Abundance of larval tuna for each net tow (anet, n larvae per m2) was calculated by multiplying the density (n larvae per m3) in each net tow by the vertical distance it sampled. The standardization by vertical distance is required to combine multiple net observations, which each sampled different depths, into a single value of abundance per station. Then, the station abundance was calculated by taking the mean anet of the two Tucker trawl tows and adding the neuston anet.
The two expected species of Thunnus larvae in our samples were bigeye tuna (Thunnus obesus) and yellowfin tuna (T. albacares)14. These two species have limited morphological characters that can differentiate them, and larvae under 5 mm are not well described. As such, species identification was confirmed genetically on a subset of Thunnus larvae by the Canadian Center for DNA Barcoding. Additionally, a subset of eggs that were visually identified as possible scombrid eggs were barcoded to empirically confirm spawning within PIPA. Barcoding sequences were obtained for 36 Thunnus larvae and 7 Thunnus eggs. Most of these could be classified using the Barcode of Life Database’s (www.bold.org) ‘Species DB’ search function, but manual inspection and classification of sequences was required for 11 of the 36 barcoded larvae (further details in SI).
Photographs were taken of each larva using a Leica M205C stereomicroscope with a Canon EOS 60D camera attached. Fish standard lengths were measured using ImageJ with the ObjectJ plug-in (https://imagej.nih.gov; https://sils.fnwi.uva.nl/bcb/objectj). Some fish larvae were damaged and could not be measured; however 191, 256, and 80 larvae (93, 75, and 85 percent of collection) were successfully measured from 2015, 2016, and 2017, respectively. Length of damaged larvae was estimated using the mean length for that taxon in that sample. If the sample contained fewer than 3 measurable larvae of that taxon, then the mean length from all nets at the collection station was used, weighted by the number of larvae in each net (5 occasions); if this still contained fewer than 3 larvae of that taxon, then the two nearest stations were combined with the collection station to calculate the weighted mean length (17 occasions).
Length-at-age relationships were constructed using otolith-derived ages from skipjack and Thunnus spp. larvae from 2015 and 2016 collections. Otoliths were extracted and read from 118 tuna larvae total: 36 and 30 skipjack and 25 and 27 Thunnus spp. from 2015 and 2016, respectively. After quality control, otolith reads were retained for 32 and 29 skipjack larvae and 22 and 26 Thunnus spp. larvae from 2015 and 2016, respectively. Aged larvae ranged from 2.24 to 9.04 mm in length and from 1 to 12 daily otolith increments. More details on otolith methods are in the SI.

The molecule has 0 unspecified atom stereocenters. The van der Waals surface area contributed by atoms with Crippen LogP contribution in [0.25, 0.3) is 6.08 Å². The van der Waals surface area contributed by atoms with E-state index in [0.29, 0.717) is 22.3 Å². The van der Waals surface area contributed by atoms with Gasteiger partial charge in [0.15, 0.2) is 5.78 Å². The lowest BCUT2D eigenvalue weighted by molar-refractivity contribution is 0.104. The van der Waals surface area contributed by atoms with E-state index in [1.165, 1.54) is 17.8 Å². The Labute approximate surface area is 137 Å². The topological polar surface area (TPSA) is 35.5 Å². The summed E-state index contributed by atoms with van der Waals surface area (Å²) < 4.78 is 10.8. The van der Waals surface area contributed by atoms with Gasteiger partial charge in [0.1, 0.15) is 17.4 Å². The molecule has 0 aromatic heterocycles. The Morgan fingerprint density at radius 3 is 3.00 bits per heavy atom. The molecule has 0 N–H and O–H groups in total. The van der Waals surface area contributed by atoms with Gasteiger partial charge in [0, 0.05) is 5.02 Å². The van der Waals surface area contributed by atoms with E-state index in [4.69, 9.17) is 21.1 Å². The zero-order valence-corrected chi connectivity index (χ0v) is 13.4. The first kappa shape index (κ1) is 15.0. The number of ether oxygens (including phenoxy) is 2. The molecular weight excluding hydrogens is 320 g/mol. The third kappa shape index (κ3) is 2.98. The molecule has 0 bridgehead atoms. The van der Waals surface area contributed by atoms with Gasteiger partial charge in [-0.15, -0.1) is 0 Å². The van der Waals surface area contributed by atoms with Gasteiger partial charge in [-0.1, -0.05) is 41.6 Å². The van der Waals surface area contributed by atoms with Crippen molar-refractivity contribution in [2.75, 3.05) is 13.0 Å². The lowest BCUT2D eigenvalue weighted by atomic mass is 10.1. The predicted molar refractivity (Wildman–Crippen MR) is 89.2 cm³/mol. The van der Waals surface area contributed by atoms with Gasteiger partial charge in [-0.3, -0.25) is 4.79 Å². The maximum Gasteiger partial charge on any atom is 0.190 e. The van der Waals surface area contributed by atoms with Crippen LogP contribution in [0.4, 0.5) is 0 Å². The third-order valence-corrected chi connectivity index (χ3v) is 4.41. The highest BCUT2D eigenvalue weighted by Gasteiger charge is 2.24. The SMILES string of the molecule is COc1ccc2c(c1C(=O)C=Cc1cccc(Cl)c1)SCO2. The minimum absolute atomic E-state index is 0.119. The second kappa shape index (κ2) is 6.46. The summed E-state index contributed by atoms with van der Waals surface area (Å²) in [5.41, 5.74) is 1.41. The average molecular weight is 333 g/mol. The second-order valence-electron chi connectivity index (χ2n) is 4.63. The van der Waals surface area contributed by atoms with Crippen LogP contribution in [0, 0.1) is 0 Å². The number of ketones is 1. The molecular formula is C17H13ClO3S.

A least squares linear regression was fitted to the daily increment and length data for each year-taxon pair, as well as by taxon pooled across years (Fig. S1). An ANOVA did not find a significant effect of year on larval length for skipjack tuna larvae (p = 0.22), and there was a marginally significant effect for Thunnus spp. larvae (p = 0.06). We found that average growth rates over the first two weeks of life are 0.45 and 0.37 mm per day for skipjack tuna larvae and Thunnus spp. larvae, respectively (Fig. S1). The size-at-age relationships derived from otolith analyses were used to assign the number of daily growth increments for larvae that were not aged.
To inform backtracking, we needed to estimate ages in days post spawning. It takes 18–30 hours for tuna eggs to hatch at the observed temperatures22,56. Yellowfin and skipjack tuna larvae begin to lay down increments within 12–24 hours of hatching57,58. Therefore, we added 2 days to convert the estimates of increment number into age of each larva in days post-spawning.
Relative spawning output estimation
For particle backtracking, we used the Connectivity Modeling System (CMS)59 with velocities from the Hybrid Coordinate Ocean Model (HYCOM) Global hindcast experiments 91.1 and 91.2. The HYCOM data server provides daily currents at a horizontal grid resolution of 1/12°. For each station at which tuna larvae were caught, 1000 virtual particles were released at noon on the calendar day of sampling at the mean geographical position of all net tows for that station (Table S1). Virtual particles were released at 25 m depth, and passively drifted at fixed depths: 10 m depth for Thunnus spp. larvae and 25 m depth for skipjack larvae. These depths were selected because they represent the mid-point of observed vertical distributions for these taxa28,29,60. The particles were tracked backwards in time for 15 days from collection date, with a model time step of 20 minutes. The model includes stochastic kicks to simulate sub-grid scale diffusivity, and releasing 1000 particles ensures that the output will broadly sample that probability space.